MotivationThe question I receive most often in response to this newsletter or a blog post that I’ve written is “What can I do now to be more effective in sales?” Most of the time this question is referring to what the writer needs to do to “compel their prospective customers to take action.”

Leaders send me a very similar question. They ask, “How can I get my people to do what I need them to do?”

For years, I have provided information on how you might become a better salesperson. I’ve also written a lot on how you might become a better leader. I have a list of books that I recommend to people in each of those endeavors with ideas about how they might improve. But I’ve been wrong.

The single most important area of study for a sales person or a leader is human psychology.

Your Obstacle is Invisible

The challenge that we have in influencing others is that we can’t see what’s going on their head. We can’t easily see what they are thinking. Their thoughts and beliefs live inside their mind. What compels someone else to take action is invisible to us. We often make the mistake that what would compel us is what should compel someone else, but it isn’t.

The best we can hope for when it comes to compelling others is a strategy to elicit their wants and needs, their hopes and dreams, their goals and their desires, and their fears and concerns.

Human motivation is a psychology problem.

What Do They Want?

People are motivated by what they want. In complex B2B sales, we tend to focus on “dissatisfaction.” We try to identify the gap between our prospective customer’s current results and the results we believe they need. But these are the wants or needs of the business, and while they are important, they often provide us only one piece of the puzzle.

The real motivation may not ever come up in a conversation, and it may be much more difficult to discern.

Why Do They Want It?

There are other wants or needs that people are pursuing that motivate them. These are deeper needs, and they may be subconscious.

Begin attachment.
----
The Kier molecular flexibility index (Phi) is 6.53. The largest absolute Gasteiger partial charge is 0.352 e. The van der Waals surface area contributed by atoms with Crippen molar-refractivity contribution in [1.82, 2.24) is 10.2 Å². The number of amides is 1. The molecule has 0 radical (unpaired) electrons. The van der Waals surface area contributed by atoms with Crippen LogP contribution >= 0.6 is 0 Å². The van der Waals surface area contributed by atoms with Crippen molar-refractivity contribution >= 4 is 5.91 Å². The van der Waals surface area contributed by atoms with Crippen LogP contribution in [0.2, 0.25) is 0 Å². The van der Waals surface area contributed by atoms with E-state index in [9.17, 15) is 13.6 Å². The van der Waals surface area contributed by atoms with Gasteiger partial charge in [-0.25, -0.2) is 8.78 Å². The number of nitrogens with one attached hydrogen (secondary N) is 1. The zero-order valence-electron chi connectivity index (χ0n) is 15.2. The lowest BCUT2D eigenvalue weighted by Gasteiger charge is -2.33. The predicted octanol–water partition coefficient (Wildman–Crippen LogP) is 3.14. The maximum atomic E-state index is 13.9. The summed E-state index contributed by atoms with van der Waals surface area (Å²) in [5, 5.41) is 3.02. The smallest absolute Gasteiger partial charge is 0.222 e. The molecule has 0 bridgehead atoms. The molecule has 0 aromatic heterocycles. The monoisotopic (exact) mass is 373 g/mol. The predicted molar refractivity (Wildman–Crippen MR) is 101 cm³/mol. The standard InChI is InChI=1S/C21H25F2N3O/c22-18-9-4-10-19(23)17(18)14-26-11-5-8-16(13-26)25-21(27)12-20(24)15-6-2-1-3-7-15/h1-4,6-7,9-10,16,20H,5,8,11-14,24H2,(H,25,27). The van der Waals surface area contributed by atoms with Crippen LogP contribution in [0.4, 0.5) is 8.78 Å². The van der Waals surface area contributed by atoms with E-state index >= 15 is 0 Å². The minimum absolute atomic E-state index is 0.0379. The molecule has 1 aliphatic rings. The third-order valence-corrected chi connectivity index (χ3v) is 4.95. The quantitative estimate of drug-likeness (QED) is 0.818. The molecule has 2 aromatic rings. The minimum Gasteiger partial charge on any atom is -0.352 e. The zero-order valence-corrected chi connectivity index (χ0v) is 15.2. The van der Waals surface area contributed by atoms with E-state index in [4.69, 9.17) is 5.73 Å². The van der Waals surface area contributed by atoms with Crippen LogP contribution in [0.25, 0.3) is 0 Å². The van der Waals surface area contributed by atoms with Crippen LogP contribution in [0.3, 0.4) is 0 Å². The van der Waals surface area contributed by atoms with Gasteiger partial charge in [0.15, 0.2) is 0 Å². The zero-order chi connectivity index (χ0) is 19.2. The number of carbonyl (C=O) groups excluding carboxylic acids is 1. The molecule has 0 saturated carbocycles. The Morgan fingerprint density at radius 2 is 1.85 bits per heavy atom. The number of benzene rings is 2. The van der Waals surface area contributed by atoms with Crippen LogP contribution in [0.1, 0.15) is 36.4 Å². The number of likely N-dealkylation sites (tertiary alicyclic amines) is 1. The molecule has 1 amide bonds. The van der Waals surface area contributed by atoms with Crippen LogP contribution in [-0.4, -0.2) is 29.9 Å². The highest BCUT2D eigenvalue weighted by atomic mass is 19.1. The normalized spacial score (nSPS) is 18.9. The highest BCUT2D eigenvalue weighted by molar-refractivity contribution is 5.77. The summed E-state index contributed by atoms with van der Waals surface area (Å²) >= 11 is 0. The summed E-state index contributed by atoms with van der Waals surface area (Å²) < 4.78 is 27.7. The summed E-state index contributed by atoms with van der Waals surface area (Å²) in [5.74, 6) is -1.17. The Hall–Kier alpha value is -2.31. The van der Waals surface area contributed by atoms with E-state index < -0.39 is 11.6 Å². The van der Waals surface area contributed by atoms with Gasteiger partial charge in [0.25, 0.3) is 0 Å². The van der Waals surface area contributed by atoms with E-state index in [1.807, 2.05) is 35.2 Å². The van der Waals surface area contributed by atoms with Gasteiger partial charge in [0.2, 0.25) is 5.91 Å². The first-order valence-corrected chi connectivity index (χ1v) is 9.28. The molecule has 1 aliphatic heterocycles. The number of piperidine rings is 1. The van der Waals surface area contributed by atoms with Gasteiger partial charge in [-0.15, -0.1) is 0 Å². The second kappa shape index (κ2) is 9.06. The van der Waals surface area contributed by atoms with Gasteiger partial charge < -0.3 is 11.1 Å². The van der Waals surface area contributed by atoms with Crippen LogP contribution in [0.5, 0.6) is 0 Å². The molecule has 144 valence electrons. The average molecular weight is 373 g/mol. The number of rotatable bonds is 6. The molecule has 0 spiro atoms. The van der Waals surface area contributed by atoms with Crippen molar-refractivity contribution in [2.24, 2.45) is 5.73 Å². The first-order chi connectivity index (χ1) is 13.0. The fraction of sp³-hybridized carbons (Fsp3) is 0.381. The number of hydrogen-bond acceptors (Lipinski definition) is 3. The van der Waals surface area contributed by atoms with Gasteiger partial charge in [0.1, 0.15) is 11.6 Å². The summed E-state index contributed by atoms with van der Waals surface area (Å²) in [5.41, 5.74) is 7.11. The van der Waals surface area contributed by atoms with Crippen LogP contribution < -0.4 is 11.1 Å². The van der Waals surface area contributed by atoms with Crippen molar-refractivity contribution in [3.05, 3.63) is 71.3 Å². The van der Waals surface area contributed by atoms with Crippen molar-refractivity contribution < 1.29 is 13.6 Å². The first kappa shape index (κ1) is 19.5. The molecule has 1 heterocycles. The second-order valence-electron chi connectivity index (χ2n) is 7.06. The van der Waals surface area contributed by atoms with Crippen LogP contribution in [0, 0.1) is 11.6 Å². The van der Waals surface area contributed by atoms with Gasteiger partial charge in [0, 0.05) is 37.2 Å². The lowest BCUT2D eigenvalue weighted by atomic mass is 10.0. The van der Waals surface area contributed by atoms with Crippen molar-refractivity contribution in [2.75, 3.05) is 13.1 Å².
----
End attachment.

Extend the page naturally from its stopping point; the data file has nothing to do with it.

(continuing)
• Some people are motivated by the fear of loss or risk. They want or need someone to help them deal with that risk.
  • There are other people who are motivated by change. They believe there is always a better way and that it is their job to find it.
  • There are people who are motivated by their own importance. They need to be looked on favorably by their peers and they are motivated by a chance to improve their own personal standing.

The challenge with looking through the lens of only what the business needs is that it ignores the wants and needs of the people making the decision as to whether or not to take action.

How do you elicit the wants and needs of the individuals making the decision to buy or not buy what you sell?

How do you identify the deeper personal needs of the individuals to sell to so that you can speak to those needs in a way that resonates with your prospective clients?

One of my favorite authors, Antoine de Saint Exupèry, wrote: “What is essential is invisible to the eye.” If you pay attention to what you see in front of you, you can make visible what is invisible?

What motivates you? Comment below to send me your thoughts, ideas, and stories. If you know someone who should be here with us, hit forward and point them to

Do good work this week, and I’ll see you back here next week.

Anthony Iannarino

P.S. We are about to start registration for the 2016 Virtual Sales Kickoff, so look for an email invitation this week. You are going to want to make sure your whole team is signed up for the January 20th event!


Contributor Anthony Lannarino is an entrepreneur, speaker, author, and consultant. He writes daily at and you can subscribe to his newsletter at